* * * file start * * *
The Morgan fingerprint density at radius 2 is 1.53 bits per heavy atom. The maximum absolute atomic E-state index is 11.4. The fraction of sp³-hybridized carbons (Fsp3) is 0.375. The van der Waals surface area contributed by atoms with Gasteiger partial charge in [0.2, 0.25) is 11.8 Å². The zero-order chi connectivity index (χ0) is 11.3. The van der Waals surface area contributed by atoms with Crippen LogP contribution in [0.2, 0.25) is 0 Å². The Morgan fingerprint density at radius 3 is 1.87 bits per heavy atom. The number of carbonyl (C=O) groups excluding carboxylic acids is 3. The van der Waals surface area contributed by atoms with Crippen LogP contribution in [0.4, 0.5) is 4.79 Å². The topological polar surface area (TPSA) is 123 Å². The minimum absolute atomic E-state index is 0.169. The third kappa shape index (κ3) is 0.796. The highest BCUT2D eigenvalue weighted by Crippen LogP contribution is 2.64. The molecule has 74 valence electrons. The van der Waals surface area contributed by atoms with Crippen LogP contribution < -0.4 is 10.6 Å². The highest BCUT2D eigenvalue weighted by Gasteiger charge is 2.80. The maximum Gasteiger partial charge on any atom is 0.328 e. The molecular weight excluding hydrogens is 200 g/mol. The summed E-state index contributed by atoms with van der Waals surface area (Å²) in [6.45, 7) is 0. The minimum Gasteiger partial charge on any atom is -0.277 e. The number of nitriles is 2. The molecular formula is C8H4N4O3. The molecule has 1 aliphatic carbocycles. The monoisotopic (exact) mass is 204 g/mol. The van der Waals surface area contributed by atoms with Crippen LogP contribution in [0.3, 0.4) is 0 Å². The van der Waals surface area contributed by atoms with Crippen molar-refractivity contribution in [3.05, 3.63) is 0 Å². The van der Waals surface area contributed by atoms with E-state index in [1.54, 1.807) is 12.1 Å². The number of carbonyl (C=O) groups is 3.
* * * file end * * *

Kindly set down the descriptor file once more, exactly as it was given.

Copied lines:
The Morgan fingerprint density at radius 2 is 1.53 bits per heavy atom. The maximum absolute atomic E-state index is 11.4. The fraction of sp³-hybridized carbons (Fsp3) is 0.375. The van der Waals surface area contributed by atoms with Gasteiger partial charge in [0.2, 0.25) is 11.8 Å². The zero-order chi connectivity index (χ0) is 11.3. The van der Waals surface area contributed by atoms with Crippen LogP contribution in [0.2, 0.25) is 0 Å². The Morgan fingerprint density at radius 3 is 1.87 bits per heavy atom. The number of carbonyl (C=O) groups excluding carboxylic acids is 3. The van der Waals surface area contributed by atoms with Crippen LogP contribution in [0.4, 0.5) is 4.79 Å². The topological polar surface area (TPSA) is 123 Å². The minimum absolute atomic E-state index is 0.169. The third kappa shape index (κ3) is 0.796. The highest BCUT2D eigenvalue weighted by Crippen LogP contribution is 2.64. The molecule has 74 valence electrons. The van der Waals surface area contributed by atoms with Crippen LogP contribution < -0.4 is 10.6 Å². The highest BCUT2D eigenvalue weighted by Gasteiger charge is 2.80. The maximum Gasteiger partial charge on any atom is 0.328 e. The molecular weight excluding hydrogens is 200 g/mol. The summed E-state index contributed by atoms with van der Waals surface area (Å²) in [6.45, 7) is 0. The minimum Gasteiger partial charge on any atom is -0.277 e. The number of nitriles is 2. The molecular formula is C8H4N4O3. The molecule has 1 aliphatic carbocycles. The monoisotopic (exact) mass is 204 g/mol. The van der Waals surface area contributed by atoms with Crippen LogP contribution in [0.3, 0.4) is 0 Å². The van der Waals surface area contributed by atoms with Crippen molar-refractivity contribution in [3.05, 3.63) is 0 Å². The van der Waals surface area contributed by atoms with E-state index in [1.54, 1.807) is 12.1 Å². The number of carbonyl (C=O) groups is 3.